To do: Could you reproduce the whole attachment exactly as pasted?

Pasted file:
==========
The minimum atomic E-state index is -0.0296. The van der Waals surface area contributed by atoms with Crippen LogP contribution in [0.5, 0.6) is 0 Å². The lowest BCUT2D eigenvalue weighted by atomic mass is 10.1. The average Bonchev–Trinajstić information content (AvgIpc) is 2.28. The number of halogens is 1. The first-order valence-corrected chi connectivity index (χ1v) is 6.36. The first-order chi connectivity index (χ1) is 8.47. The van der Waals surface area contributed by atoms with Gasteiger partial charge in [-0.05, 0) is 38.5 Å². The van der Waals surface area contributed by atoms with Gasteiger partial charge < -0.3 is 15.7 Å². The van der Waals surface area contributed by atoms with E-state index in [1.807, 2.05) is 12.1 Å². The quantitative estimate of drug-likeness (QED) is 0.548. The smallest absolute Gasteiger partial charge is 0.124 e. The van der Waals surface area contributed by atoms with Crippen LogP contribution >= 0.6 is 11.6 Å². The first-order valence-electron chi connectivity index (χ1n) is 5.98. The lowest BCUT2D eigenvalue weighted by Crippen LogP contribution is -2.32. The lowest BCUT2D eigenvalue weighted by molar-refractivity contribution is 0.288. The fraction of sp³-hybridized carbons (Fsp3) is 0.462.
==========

The minimum atomic E-state index is -0.0296. The van der Waals surface area contributed by atoms with Crippen LogP contribution in [0.5, 0.6) is 0 Å². The lowest BCUT2D eigenvalue weighted by atomic mass is 10.1. The average Bonchev–Trinajstić information content (AvgIpc) is 2.28. The number of halogens is 1. The first-order valence-corrected chi connectivity index (χ1v) is 6.36. The first-order chi connectivity index (χ1) is 8.47. The van der Waals surface area contributed by atoms with Gasteiger partial charge in [-0.05, 0) is 38.5 Å². The van der Waals surface area contributed by atoms with Gasteiger partial charge < -0.3 is 15.7 Å². The van der Waals surface area contributed by atoms with E-state index in [1.807, 2.05) is 12.1 Å². The quantitative estimate of drug-likeness (QED) is 0.548. The smallest absolute Gasteiger partial charge is 0.124 e. The van der Waals surface area contributed by atoms with Crippen LogP contribution >= 0.6 is 11.6 Å². The first-order valence-electron chi connectivity index (χ1n) is 5.98. The lowest BCUT2D eigenvalue weighted by Crippen LogP contribution is -2.32. The lowest BCUT2D eigenvalue weighted by molar-refractivity contribution is 0.288. The fraction of sp³-hybridized carbons (Fsp3) is 0.462.